Tuesday, August 15, 2017

Fringe 2017 - Review - A Pickle - Really Spicy Opera - 5 stars

tweet review - #MNFringe show 31 - A Pickle - great script, great performance, recreating the story of an MN original (and those pickles) - 5 stars

A Pickle was a weird Fringe show to tweet about because I found myself hesitating.  Sharp, smart, funny script by Deborah Yarchun, beautifully acted by Angela Timberman under the direction of Basil Considine for Really Spicy Opera (not that it was an opera, or even a musical, that’s just the company’s name).  There was absolutely nothing wrong with it, so that’s a 5 star show, right?  So why was I hesitating and thinking, “Oh, that can’t be a five, really, can it - it must only a four and a half”?  Where’s my bias coming from?

“You do not go up against the Minnesota State Fair.”

A Pickle is about a real life woman named Doris who came to be known as The Pickle Lady when she took on the Minnesota State Fair for rejecting the pickles she submitted for the food competition.  Turns out the judges at the Minnesota State Fair weren’t familiar with kosher pickles and thought they looked spoiled.  In fact, they thought that about every one of the jars of kosher pickles submitted.  So where does tradition end and anti-Semitism begin?

“When you love something, you put your love into that thing.”

That makes things sound darker than they are here.  Doris is a bright and bubbly woman.  She cares about justice and fairness, but she doesn’t see prejudice around every corner.  She’s experienced it from a young age but she doesn’t let it sour her life.  And she doesn’t want to spoil things for anybody else.  So how far do you take this battle?  Turns out, pretty far.  Doris is an unlikely crusader, but when the cause and the other people it affects present themselves to her, she doesn’t shrink from the task.

“Giving away food makes your soul fuller and your belly lighter.”

One person shows are hard.  Good single character stories, and good actors to tell them, are rare.  Here, with A Pickle, we have both.  Maybe it was the scale of the story that made me hesitate.  Maybe it was the local flavor - I tend to resist a Minnesota story being presented to me as important simply because it’s set in Minnesota and I live now in Minnesota.  It’s good to take pride in your adopted home, but I tend to be more incredulous than the average audience member when someone breaks out the tried and true “Minnesota humor.”  But that’s not what’s going on here.  Yarchun’s humor comes from its source, Doris, and is truthfully rendered by Timberman in her performance.  It’s not a cliche.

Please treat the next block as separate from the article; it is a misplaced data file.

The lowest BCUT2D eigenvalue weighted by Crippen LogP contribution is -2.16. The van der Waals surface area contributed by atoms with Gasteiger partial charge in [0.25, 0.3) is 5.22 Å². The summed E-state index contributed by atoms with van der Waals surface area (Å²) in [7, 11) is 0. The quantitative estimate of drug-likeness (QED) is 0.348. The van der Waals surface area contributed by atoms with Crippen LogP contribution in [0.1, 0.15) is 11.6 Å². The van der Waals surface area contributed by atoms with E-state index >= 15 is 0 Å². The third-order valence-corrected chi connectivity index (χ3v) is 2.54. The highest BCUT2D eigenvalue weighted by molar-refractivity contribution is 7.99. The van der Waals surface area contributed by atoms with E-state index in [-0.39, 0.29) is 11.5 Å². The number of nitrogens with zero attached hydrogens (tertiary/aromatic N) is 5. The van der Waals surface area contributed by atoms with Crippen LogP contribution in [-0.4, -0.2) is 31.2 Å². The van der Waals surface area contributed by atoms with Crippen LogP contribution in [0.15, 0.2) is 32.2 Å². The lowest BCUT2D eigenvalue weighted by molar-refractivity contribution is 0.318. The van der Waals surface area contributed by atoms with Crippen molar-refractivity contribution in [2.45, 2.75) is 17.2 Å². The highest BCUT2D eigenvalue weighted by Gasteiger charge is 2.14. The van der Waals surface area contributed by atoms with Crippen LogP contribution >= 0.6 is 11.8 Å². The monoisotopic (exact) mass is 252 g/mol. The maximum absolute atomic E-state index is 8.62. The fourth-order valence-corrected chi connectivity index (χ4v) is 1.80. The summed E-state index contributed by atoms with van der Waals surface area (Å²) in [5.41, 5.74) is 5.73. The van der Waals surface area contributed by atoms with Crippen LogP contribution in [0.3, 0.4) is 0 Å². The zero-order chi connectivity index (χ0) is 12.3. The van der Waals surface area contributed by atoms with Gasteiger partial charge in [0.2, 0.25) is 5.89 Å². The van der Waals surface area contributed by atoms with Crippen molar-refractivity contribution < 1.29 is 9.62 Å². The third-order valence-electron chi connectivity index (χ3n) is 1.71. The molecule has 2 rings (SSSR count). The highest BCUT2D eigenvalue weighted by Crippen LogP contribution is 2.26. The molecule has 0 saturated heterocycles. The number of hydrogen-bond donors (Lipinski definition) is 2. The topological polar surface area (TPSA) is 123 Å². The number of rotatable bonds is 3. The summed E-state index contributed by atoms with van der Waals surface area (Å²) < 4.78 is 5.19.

“He grew up to be a very talented door knob salesman.”

Also, my transplant status in Minnesota probably doesn’t allow me to fully comprehend the enormity of what Doris was attempting here - she was going up against the Minnesota State Fair.  It wasn’t just a local Twin Cities thing, it was the entire state of Minnesota.  A lifelong Minnesotan probably gets the true scale of this story more than I ever will.  Even so, her dogged pursuit of fairness is impressive.

“I’m not sure there’s an end to this story.  It keeps going.”

I also need to be careful that my training to think “drama serious/comedy light and fluffy” is a false choice, as evidenced by the many, many powerful pieces of very funny I’ve seen both in and out of the Fringe over the years.  Plus, the really good stuff, as A Pickle is here, is never all one or the other.  They’re always a mix of both.  (This is especially true of the other great scripts of Deborah Yarchun with which I'm familiar.  A Pickle is different than those plays, given that it's a solo show rather than a play with multiple characters, but it still fits comfortably side by side with the rest of her body of work.  Doris is a lot happier and more mentally stable than a number of Yarchun's other characters, but just like the rest of them, she has a battle to fight.)

“I didn’t get a single hate letter, just calls from the rejected.”

So that’s why I shook off my knee-jerk prejudices and gave A Pickle and those involved the rating they deserve.  Audiences certainly responded.  The entire run was almost completely sold out, and the encore performance was sold out before it was even officially announced.  Once again, a good story finds its people.  It’s why we all do Fringe, in the hopes it will happen to us, on both sides of the stage lights.

5 Stars - Very Highly Recommended

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